Remember the smell of new pencils and paper? We do! And it doesn’t matter how old we get - that back-to-school feeling doesn’t go away. In the movie You’ve Got Mail, Meg Ryan exhibits exactly how we feel with presented with a bouquet of freshly sharpened pencils. While everyone else celebrates the new year on January 1, we, as teachers, mark the new year each August.  There is just something about new supplies and the opportunity for new experiences that gives us a giddy feeling about starting a new school year.

There’s an optimistic feeling of wonder with what the new year will bring.  New year, new grade, possibly new school, new peers or students, new teachers, and so on - there is a lot of promise in all that new stuff!  It is just as exciting coming off of an amazing summer of camps and classes filled with amazing kids, some old and some new to the studio. As adults, we see now that it is just as exciting for teachers and grown ups too. We can’t wait to see who’s going to be in our classes this year and greet new and old students alike!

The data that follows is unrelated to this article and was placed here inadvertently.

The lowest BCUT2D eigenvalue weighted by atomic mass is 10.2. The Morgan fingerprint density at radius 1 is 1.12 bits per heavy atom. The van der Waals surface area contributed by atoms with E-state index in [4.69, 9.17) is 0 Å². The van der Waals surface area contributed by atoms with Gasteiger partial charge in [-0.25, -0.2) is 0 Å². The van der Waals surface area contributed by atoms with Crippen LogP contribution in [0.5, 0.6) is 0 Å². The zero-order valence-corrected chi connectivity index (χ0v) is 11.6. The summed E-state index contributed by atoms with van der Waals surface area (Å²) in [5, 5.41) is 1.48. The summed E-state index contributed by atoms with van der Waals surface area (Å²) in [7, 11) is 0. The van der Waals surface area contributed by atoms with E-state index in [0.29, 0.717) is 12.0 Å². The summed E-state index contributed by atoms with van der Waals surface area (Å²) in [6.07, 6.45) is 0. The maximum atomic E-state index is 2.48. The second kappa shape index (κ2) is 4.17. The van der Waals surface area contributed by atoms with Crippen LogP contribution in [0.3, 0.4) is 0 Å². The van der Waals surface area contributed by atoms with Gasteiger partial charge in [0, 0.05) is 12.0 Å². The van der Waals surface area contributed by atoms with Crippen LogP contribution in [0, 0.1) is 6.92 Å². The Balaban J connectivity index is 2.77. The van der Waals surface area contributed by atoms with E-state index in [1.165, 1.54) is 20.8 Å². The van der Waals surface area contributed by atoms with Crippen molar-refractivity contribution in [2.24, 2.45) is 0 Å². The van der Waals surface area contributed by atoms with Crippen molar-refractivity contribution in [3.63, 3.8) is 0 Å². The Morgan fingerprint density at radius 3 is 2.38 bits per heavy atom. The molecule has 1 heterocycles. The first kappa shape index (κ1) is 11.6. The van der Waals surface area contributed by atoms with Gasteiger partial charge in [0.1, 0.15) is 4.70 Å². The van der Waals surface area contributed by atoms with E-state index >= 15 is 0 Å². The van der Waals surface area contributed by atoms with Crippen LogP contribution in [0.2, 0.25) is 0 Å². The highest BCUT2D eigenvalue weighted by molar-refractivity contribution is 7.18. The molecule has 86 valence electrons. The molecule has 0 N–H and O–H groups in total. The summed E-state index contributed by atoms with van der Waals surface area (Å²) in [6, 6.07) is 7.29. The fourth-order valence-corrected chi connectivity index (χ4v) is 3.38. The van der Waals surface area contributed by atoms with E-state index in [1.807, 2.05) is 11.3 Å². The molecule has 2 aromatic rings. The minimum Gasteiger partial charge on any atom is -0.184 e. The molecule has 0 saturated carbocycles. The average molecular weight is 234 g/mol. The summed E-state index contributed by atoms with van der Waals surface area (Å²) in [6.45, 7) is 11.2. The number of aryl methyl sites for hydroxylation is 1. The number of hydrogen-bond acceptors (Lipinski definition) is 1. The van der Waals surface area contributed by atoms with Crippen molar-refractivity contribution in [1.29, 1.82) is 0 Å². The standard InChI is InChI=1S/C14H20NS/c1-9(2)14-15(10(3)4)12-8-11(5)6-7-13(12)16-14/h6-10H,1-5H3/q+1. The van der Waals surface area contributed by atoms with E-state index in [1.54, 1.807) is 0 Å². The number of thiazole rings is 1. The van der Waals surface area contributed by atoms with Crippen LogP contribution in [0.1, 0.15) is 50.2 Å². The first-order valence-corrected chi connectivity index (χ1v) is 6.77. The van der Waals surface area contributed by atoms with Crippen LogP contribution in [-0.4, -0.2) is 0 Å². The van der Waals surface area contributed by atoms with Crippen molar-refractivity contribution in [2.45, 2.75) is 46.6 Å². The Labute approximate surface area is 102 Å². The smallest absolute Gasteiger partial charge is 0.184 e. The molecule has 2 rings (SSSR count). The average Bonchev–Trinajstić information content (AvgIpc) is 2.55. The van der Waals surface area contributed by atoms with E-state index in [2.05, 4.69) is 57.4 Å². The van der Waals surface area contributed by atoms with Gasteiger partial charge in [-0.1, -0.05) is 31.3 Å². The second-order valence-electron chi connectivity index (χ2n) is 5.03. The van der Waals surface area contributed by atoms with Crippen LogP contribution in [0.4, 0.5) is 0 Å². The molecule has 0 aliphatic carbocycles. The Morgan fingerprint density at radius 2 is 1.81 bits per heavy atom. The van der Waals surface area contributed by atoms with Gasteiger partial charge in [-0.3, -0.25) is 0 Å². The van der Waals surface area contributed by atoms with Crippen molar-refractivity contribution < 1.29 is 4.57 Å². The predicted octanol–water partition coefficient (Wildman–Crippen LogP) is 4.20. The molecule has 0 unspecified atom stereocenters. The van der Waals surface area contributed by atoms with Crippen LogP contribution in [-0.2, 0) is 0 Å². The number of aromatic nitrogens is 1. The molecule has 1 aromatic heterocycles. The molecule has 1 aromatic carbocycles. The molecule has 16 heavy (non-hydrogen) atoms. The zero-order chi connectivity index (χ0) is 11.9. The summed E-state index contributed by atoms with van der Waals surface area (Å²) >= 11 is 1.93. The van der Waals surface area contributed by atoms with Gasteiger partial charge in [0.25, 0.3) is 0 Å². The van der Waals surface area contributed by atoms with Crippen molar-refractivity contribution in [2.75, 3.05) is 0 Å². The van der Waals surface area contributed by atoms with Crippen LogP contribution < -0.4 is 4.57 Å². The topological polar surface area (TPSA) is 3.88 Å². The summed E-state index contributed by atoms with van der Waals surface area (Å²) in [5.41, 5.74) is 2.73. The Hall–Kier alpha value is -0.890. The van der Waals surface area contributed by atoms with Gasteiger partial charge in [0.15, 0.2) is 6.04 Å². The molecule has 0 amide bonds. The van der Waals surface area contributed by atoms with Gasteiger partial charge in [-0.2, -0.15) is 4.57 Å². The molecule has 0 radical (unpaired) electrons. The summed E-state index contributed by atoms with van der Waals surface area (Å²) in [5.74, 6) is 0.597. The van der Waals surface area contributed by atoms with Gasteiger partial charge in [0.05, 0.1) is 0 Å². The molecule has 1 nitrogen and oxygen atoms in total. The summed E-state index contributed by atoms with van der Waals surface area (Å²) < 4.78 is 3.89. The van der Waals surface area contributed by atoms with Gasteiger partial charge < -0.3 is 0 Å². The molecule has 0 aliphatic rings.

A new school year is a fresh start with a clean room, organized lesson plans, and high energy. It’s the kick off to all the new holidays, sports and fun things to come this year. Routines are back and we get to develop deeper relationships with our students.  Though everyone has moments throughout the year where the next break or day off can’t arrive soon enough, nothing beats the back-to-school feeling.

As we wrap up camps over the next three weeks, we will be behind the scenes purchasing new supplies and making plans for our Fall classes. It is never too early to decide which class works best for you and your family and we hope you find a day and time that works for you. August 20th through September 7th are our “trial class” weeks and that is a perfect time to give a class a try.  

For those who know which class they’d like to join, Class Packs are currently available and begin the week of September 10th though we encourage you to purchase the trial classes that fit in your schedule as well when you are ready to start your school year routine. We understand that our schools run on different schedules and we wanted to give everyone a chance to ease into theirs. We are jumping with joy thinking about our new and old students coming in to get started and we hope we get to see you too!

Structured for Creative Freedom

Artists are often portrayed as messy, eccentric, edgy, and sometimes a little crazy.  Like many stereotypes, it may only encompass a few artists. Art classes draw a variety of personalities and artistic approaches.  Some people are detail-oriented perfectionists while others tend to wing it a little more. One of our pedagogical beliefs at Little Art House is that having structure allows for more creative freedom for all processes of creating.